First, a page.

Any old storm in the ports

Dec. 8, 2004
With congestion a constant problem on the U.S. West Coast, similar capacity issues are threatening the East Coast as well. Some forwardlooking Eastern

With congestion a constant problem on the U.S. West Coast, similar capacity issues are threatening the East Coast as well. Some forwardlooking Eastern ports have initiatives underway to increase capacity on both the water side and the land side. However, major infrastructure growth is a longer term issue that could be bogged down with the reauthorization of the Transportation Equity Act for the 21st Century.

Industry experts have been warning for the past couple of years that our ability to grow infrastructure capacity cannot keep pace with actual need. Add funding needs and deadlines for homeland security initiatives, and the ports face a serious challenge.

Cargo levels have increased 7% through the first half of 2004 at the Philadelphia Regional Port Authority (PRPA) ( when compared to the prior year. The port handled more than 87,000 twentyfoot equivalent units (TEUs), an increase of 23%. Brian Preski, chairman of the PRPA, has pledged to deepen the main channel of the Delaware River to 45 feet, but he's aware that he can't do it alone. He's called on the Philadelphia Chamber of Commerce to back him up on efforts to get the dredging project underway.

The U.S. Congress authorized the Delaware River Main Channel Deepening Project in 1991. The project is expected to take five years and cost $264 million. Though the channel is dredged to maintain its current 40-foot depth, the last time it was deepened was in 1942.

In Boston, growth has also been strong. The Massachusetts Port Authority (MASSPORT) ( reports cargo volumes are up 15% for the first nine months of 2004. Container tonnage rose 16% to just over 1 million tons. Expanded vessel calls are partly responsible for the growth. Mediterranean Shipping Co. doubled its Boston service from Europe, and a Far East alliance that began two years ago between Cosco, KLine, Yang Ming and Hanjin has added volumes from Asia.

MASSPORT also handles weekly barge service to and from New York on the Columbia Coastal Transport.

Boston boasts a 45-foot depth at berth at the Conley Container Terminal. Connecting on the land side is another challenge for America's first ports. The Conley terminal averaged 735 trucks per day during the week of October 18-22, a record for the terminal.

The Port Authority of New York and New Jersey ( has seen a 27% increase in intermodal moves in the first half of 2004, or 138,277 containers. The port itself handled 1.5 million loaded containers during the period, a 10% increase over the same period in 2003. Asia accounted for 42% of the port's market (630,000 TEUs). In the month of June alone, Asian containerized imports through the ports rose 32%.

Latin America, another major market for New York/New Jersey, represented 195,000 TEUs, up 19% over the first half of 2003.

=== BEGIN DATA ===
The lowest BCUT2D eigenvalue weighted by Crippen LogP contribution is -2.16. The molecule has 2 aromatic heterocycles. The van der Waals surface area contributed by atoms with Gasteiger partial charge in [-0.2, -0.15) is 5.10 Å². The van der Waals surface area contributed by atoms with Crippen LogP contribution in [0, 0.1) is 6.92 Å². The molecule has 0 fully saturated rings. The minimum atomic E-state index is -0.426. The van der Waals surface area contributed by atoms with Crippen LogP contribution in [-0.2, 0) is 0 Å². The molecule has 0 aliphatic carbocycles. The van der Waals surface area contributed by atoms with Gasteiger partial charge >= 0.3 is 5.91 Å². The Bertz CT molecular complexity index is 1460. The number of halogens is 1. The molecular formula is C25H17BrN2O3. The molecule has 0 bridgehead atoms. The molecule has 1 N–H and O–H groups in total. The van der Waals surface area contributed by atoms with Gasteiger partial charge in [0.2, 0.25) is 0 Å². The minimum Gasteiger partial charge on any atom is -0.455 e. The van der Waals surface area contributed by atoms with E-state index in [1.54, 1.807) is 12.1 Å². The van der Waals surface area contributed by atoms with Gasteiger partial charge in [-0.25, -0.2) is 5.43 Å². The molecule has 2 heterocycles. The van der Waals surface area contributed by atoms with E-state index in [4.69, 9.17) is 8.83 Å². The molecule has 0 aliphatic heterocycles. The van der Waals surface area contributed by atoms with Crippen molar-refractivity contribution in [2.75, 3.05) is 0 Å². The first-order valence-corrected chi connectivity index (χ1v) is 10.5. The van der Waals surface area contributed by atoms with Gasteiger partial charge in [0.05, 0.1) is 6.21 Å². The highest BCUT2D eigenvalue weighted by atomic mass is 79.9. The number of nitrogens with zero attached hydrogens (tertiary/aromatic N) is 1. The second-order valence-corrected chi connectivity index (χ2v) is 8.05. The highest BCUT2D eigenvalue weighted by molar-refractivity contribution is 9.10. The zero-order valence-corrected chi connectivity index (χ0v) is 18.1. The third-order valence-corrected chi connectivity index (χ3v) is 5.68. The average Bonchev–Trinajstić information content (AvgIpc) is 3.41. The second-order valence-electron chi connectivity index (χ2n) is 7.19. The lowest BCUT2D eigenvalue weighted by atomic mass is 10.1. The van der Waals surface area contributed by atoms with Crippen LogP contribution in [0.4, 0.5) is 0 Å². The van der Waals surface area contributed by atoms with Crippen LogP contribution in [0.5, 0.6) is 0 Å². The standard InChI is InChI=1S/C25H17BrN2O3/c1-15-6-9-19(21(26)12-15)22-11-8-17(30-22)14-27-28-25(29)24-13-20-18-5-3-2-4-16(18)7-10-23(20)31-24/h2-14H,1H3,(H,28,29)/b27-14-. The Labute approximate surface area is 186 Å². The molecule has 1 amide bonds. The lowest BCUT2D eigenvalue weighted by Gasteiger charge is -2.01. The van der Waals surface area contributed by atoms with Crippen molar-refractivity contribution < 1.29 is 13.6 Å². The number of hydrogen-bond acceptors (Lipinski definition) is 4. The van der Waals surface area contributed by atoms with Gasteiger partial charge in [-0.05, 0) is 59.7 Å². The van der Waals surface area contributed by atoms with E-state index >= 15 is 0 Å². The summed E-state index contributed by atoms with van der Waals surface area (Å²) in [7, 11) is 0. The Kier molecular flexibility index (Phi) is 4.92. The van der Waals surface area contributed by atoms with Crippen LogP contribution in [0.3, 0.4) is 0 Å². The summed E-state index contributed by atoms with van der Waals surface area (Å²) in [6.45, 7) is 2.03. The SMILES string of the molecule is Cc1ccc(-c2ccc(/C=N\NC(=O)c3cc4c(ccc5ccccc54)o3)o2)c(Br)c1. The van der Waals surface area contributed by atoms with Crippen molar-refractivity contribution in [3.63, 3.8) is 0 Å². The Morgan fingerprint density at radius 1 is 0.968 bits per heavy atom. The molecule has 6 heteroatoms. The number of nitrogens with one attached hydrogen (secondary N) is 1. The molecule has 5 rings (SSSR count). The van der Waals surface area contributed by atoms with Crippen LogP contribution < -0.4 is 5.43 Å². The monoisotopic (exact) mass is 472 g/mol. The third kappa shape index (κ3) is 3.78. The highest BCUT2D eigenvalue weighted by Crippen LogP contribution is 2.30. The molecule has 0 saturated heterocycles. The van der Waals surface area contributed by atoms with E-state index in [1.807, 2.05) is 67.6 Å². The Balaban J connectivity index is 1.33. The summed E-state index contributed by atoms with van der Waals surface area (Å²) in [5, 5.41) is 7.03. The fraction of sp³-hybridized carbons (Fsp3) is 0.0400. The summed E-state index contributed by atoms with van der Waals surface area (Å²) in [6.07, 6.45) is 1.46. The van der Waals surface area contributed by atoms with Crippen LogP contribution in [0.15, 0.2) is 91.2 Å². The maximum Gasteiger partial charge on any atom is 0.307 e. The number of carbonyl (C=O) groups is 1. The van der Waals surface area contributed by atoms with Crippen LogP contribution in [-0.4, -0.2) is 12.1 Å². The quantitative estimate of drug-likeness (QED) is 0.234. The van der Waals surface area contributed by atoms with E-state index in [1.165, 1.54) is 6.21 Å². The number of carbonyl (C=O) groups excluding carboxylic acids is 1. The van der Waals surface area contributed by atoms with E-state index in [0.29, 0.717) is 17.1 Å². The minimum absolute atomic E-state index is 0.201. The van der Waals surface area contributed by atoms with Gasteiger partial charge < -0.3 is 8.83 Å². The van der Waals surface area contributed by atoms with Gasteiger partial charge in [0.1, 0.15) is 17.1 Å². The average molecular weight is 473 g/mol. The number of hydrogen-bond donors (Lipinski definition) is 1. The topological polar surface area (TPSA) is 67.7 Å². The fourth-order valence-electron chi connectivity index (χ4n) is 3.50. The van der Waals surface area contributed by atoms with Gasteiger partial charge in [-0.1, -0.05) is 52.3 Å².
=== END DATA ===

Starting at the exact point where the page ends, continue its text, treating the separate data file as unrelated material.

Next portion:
To cope with this and further expected growth, the Ports of New York and New Jersey have planned investments of $1 billion over the next five years. The port authority's board approved an additional $5 million to plan and design new phases of the ExpressRail system and to create ship-to-rail facilities at each marine terminal. As the end of 2004 approaches, the Elizabeth, N.J., ExpressRail facility was due to complete an expansion.

Ocean carriers clearly expect continued growth. Nippon Yusen Kaisha (NYK) recently ordered eight new 4,900 TEU container ships for delivery in fiscal year 2007. These are currently the largest containerships able to transit the Panama Canal. The order follows a December 2003 order for eight 8,100 TEU container ships for delivery in roughly the same timeframe.

Security is another challenge facing ports. Florida, with more major ports than any other Eastern state, has confronted this challenge head on. The Jacksonville Port Authority (JAXPORT) ( has been accelerating its port security in recent years, including hiring a director of seaport security, as well as fingerprinting and issuing identification badges to 6,000 port users.

Florida ports were the first in the U.S. to face tightened security, says Chuck White, JAXPORT's assistant director of port security. A state law was implemented targeting drug smuggling, stolen cars and other contraband. All of Florida's public ports had to meet state security standards that include fencing, lighting, a police presence and the stipulation that those entering port property will need identification badges.

The identification badges were issued only after a background check for felony convictions, notes White. These badges are currently being replaced by the federal Transportation Worker Identification Card, which adds biometric data to verify identity.

JAXPORT spends approximately 10% of its annual operating revenue in security costs. The port is continuing to analyze the impact of security costs and, according to White, has not passed those costs on to its customer base.

Some port tenants don't see security costs as a black-and-white issue. They say the state law is being interpreted as placing a requirement on the tenants to provide various security measures.

The East Coast is not seeing the congestion and delays that have plagued Los Angeles and Long Beach, but volumes are definitely rising and the ports are in a race to upgrade their infrastructure to meet the demand. Costs of infrastructure and security will be high. Rail capacity will play a role, especially in the Southeast where a brutal hurricane season battered transportation infrastructure.

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